On March 26, 2019, the Polish Data Protection regulator (Urząd Ochrony Danych Osobowych – UODO) announced the first administrative fine imposed on a Warsaw-based company for failure to meet the informational obligation toward the data subjects whose data it processed, in violation of article 14 of the General Data Protection Regulation (GDPR).
The fined company – which considers itself a European leader in the provision of data and analytics –uses advanced analysis and scoring models to predict clients’ behaviour and to assist companies in making business decisions. It processes public information on more than six million enterpreneurs (both active and inactive), which it attains from various publicly available registers. The company’s database allows the verification of those entities’ credibility and are often used, in particular, by banks to verify the creditworthiness of the data subjects.However, in violation of article 14 of the GDPR, the company failed to provide those data subjects with the necessary information (i.e. their data, the source of their data, the purpose and the period of the planned data processing, as well as the data subjects’ rights under the GDPR and, most importantly, the right to object). Out of the six million data subjects, only 90,000 had been notified by the company via e-mail (12,000 of whom exercised the right to object). With respect to the remaining 5.9 million data subjects (whose e-mails were unknown), the company resorted only to publishing a general statement on its website. In doing so, the company relied on the vague exception provided in article 14.5.b) of the GDPR, which states that the controller is not required to comply with the obligation to inform the data subjects if the provision of such information proves impossible or would involve a disproportionate effort. The company claimed that sending out the notifications by registered mail (in light of the fact that e-mail addresses were unavailable) would cause exorbitant costs on its part. The Polish supervisory authority found this explanation insufficient, since the company has never effectively met the informational obligation towards the data subjects, even though it has been in operation for 25 years. The regulator emphasised that the company could have called the data subjects (since contact numbers were available) or sent notifications by regular mail (which would have decreased the expense).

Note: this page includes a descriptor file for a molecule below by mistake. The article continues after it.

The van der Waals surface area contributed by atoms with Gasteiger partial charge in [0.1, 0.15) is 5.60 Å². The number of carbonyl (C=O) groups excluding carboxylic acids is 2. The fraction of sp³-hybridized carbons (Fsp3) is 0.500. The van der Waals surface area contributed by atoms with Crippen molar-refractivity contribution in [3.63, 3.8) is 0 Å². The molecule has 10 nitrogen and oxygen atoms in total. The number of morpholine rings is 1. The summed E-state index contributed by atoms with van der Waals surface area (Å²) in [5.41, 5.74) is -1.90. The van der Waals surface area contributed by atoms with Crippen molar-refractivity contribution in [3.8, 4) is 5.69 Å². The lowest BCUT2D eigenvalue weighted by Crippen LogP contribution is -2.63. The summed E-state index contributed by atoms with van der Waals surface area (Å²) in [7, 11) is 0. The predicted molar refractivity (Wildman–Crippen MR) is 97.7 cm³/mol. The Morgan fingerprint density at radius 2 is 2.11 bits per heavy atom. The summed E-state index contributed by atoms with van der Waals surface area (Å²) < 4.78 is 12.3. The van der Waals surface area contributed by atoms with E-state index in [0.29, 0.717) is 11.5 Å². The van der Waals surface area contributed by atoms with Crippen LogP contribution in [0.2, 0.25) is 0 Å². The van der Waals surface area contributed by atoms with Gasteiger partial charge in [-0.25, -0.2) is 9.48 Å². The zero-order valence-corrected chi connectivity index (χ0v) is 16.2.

As a consequence, the regulator imposed on the company a rather gargantuan administrative fine of PLN 943,000 (€219,000). The President of the UODO explained in its announcement that the company did not take any measures to mitigate the consequences of its behaviour nor has it – at any point – declared such intent; therefore, the fine is appropriately high.
It remains to be seen whether the company will appeal the decision to the administrative court (i.e. Voivodship Administrative Court). If it so decides, the case might ultimately be referred to the Court of Justice of the European Union (by way of request for preliminary ruling), since the term “disproportionate effort” is rather vague and may give rise to interpretational difficulties. One or the other way, if appealed, the matter will surely not be decided in an expedite manner and the fine imposed will be a wake-up call for those controllers who had hoped for the regulator’s continued leniency.